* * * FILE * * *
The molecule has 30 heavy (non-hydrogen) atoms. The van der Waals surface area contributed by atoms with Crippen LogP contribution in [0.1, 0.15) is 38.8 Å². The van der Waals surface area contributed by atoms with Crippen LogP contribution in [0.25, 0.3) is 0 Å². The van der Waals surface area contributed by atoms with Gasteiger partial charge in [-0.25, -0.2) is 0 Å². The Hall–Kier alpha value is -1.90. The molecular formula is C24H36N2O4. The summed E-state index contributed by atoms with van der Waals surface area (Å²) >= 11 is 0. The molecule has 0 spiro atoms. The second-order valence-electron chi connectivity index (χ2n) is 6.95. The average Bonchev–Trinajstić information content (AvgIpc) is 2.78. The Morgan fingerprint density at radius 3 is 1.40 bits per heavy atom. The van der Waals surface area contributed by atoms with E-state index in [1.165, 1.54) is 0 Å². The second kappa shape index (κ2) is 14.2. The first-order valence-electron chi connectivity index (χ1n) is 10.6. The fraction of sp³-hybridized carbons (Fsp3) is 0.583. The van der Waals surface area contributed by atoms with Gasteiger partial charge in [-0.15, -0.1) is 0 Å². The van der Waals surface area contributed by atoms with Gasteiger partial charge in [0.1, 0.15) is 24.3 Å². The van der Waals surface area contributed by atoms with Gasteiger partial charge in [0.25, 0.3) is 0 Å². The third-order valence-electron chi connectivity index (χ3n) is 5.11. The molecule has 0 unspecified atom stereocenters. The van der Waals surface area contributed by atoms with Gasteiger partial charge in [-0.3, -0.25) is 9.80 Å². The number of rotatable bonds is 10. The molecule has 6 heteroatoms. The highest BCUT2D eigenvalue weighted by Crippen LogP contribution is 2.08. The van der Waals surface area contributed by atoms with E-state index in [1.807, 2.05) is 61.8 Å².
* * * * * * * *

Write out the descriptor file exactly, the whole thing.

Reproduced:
The molecule has 30 heavy (non-hydrogen) atoms. The van der Waals surface area contributed by atoms with Crippen LogP contribution in [0.1, 0.15) is 38.8 Å². The van der Waals surface area contributed by atoms with Crippen LogP contribution in [0.25, 0.3) is 0 Å². The van der Waals surface area contributed by atoms with Gasteiger partial charge in [-0.25, -0.2) is 0 Å². The Hall–Kier alpha value is -1.90. The molecular formula is C24H36N2O4. The summed E-state index contributed by atoms with van der Waals surface area (Å²) >= 11 is 0. The molecule has 0 spiro atoms. The second-order valence-electron chi connectivity index (χ2n) is 6.95. The average Bonchev–Trinajstić information content (AvgIpc) is 2.78. The Morgan fingerprint density at radius 3 is 1.40 bits per heavy atom. The van der Waals surface area contributed by atoms with E-state index in [1.165, 1.54) is 0 Å². The second kappa shape index (κ2) is 14.2. The first-order valence-electron chi connectivity index (χ1n) is 10.6. The fraction of sp³-hybridized carbons (Fsp3) is 0.583. The van der Waals surface area contributed by atoms with Gasteiger partial charge in [-0.15, -0.1) is 0 Å². The van der Waals surface area contributed by atoms with Gasteiger partial charge in [0.1, 0.15) is 24.3 Å². The van der Waals surface area contributed by atoms with Gasteiger partial charge in [0.25, 0.3) is 0 Å². The third-order valence-electron chi connectivity index (χ3n) is 5.11. The molecule has 0 unspecified atom stereocenters. The van der Waals surface area contributed by atoms with Gasteiger partial charge in [-0.3, -0.25) is 9.80 Å². The number of rotatable bonds is 10. The molecule has 6 heteroatoms. The highest BCUT2D eigenvalue weighted by Crippen LogP contribution is 2.08. The van der Waals surface area contributed by atoms with E-state index in [1.807, 2.05) is 61.8 Å².